Let’s talk about:
- How does data influence decision making nationally related to the geosciences, the
environment, government and agency policies, and protection of natural and cultural
- How can we make sure Native American students are well-trained in all aspects of data
collection, access, usage, and analysis?
- What happens when federal or state data access policy conflicts with Tribal sovereignty?
- What issues are there with data quantification of nebulous variables such as personal,
cultural, or spiritual values (e.g., how do tribes quantify water needs required for cultural
practices, ceremonies, fishing, etc.)? What can we learn from social science research
and decision science about how to adequately quantify these types of variables?
○ How do you retain culture and identity in data?
○ How do you put a value on culture? Should you?
○ How do you share data on these issues? Should you?
○ What are some issues that arise when data integrity conflicts with cultural sites or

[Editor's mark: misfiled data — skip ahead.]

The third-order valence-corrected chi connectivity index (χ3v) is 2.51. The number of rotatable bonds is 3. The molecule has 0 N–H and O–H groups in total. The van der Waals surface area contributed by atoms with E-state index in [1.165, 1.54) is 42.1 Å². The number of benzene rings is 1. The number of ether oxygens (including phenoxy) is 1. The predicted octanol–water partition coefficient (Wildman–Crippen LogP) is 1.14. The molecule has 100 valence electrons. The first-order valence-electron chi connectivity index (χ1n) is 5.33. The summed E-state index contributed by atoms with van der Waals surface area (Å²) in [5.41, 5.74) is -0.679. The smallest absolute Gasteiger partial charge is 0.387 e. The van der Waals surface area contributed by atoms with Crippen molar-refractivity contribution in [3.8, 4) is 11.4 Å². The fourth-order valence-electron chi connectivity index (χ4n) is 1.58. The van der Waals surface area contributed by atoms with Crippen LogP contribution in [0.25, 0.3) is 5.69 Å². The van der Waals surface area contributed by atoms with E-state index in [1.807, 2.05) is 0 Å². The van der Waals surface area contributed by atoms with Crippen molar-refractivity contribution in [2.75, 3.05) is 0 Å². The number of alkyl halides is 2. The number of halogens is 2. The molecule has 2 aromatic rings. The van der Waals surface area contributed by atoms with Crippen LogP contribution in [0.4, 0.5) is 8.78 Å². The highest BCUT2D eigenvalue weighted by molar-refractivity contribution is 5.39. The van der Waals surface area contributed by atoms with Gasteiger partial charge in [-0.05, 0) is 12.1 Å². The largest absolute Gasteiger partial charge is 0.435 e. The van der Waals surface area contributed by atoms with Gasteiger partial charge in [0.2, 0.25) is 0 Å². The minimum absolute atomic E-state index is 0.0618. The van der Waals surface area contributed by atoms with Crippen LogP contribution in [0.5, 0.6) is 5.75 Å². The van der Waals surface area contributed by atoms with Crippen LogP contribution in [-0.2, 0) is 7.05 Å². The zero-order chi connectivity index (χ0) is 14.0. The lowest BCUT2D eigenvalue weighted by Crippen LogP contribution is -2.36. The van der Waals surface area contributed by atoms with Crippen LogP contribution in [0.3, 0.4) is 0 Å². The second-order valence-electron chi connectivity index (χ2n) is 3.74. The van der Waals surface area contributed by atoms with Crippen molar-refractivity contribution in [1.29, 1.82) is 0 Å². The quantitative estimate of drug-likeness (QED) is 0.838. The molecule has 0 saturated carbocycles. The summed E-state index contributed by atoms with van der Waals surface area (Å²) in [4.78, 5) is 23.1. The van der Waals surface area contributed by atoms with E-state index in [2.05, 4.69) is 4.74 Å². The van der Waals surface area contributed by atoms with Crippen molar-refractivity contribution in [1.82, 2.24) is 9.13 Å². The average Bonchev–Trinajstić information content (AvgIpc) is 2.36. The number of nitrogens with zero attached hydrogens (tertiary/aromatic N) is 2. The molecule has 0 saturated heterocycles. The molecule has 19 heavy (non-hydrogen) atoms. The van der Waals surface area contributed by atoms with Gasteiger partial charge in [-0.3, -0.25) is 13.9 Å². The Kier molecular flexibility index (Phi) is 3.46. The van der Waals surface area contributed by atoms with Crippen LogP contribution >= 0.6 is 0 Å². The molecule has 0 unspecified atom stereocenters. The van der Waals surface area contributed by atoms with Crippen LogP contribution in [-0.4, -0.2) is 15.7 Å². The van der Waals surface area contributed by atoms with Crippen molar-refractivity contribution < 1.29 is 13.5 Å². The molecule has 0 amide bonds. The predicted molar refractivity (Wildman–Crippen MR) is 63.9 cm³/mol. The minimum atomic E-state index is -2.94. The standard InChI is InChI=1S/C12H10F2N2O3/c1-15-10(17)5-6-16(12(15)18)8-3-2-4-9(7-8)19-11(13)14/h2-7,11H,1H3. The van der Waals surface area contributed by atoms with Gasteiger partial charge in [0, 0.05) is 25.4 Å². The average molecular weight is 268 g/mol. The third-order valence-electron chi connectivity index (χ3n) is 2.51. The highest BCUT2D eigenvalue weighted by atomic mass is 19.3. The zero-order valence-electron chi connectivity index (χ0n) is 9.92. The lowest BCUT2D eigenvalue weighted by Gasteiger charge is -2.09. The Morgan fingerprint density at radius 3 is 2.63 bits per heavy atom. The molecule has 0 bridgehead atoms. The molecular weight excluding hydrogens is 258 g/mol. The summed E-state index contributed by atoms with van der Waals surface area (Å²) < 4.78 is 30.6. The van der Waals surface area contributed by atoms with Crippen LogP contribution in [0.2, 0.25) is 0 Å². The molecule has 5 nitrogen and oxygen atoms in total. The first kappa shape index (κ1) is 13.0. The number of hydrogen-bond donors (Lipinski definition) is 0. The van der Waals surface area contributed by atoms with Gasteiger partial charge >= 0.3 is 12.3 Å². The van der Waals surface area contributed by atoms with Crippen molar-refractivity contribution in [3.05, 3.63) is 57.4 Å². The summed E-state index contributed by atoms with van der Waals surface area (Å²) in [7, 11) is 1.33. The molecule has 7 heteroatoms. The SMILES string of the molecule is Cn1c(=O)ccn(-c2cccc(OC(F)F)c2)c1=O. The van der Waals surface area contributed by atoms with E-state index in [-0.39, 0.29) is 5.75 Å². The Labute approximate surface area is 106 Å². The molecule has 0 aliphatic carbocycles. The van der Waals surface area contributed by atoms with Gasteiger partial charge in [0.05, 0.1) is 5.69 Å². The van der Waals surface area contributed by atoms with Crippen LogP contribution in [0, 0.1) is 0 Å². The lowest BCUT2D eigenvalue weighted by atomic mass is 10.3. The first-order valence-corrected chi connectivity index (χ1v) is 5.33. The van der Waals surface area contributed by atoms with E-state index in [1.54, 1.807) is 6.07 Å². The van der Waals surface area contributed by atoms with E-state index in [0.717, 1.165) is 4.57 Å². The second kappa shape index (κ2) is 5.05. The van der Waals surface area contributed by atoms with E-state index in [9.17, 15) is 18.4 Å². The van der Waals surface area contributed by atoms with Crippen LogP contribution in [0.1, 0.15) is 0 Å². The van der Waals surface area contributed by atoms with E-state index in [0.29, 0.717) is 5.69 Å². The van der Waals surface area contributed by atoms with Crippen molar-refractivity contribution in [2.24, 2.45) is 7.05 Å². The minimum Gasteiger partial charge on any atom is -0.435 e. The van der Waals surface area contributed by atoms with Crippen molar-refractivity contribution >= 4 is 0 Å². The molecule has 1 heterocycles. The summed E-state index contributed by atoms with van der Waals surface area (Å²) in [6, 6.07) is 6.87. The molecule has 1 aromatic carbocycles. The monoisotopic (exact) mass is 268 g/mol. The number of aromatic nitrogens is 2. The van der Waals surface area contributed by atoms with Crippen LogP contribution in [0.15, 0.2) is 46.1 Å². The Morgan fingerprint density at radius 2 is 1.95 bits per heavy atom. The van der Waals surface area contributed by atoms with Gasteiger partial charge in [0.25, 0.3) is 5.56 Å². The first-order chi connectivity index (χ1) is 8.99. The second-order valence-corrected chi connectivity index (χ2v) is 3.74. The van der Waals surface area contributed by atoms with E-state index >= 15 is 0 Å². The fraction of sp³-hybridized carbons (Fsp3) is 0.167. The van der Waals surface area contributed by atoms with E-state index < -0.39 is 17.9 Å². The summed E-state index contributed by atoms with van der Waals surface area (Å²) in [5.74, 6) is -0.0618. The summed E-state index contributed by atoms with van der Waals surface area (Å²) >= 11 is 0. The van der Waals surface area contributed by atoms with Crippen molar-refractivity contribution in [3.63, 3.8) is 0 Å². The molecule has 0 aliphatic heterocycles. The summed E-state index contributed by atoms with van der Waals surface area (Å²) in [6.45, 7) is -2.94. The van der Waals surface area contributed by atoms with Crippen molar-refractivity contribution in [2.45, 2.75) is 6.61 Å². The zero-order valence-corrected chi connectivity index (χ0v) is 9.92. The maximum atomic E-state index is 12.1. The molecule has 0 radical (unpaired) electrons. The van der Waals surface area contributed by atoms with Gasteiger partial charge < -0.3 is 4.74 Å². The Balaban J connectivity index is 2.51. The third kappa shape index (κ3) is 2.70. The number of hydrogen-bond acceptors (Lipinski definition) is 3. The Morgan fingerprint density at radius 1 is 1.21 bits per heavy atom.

traditional practices (e.g., Tribal resource managers must evaluate the use of
sacred/ritual/cultural uses of resources when designing sampling plans and
choosing sampling sites)?
- What barriers are there to data use for Natives in the geosciences (collection, training,
storage, usage, analyses, ethics)?
- How can Natives use data to enhance equity, social justice, inclusion, and provide a
platform to advocate for stronger voices in the socio-political process?
- Tribes must protect resources through legal and political platforms which require data to
quantify everything. How does data enhance or diminish Tribal sovereignty?
- Where does TEK fit into a world of Big Data, where new technologies and computing
abilities focus scientists on Harnessing the Data Revolution? TEK is about long-time
scale (generational) observations about a place to make good decisions that contribute
to human and environmental survival and sustainability. Co-management of human and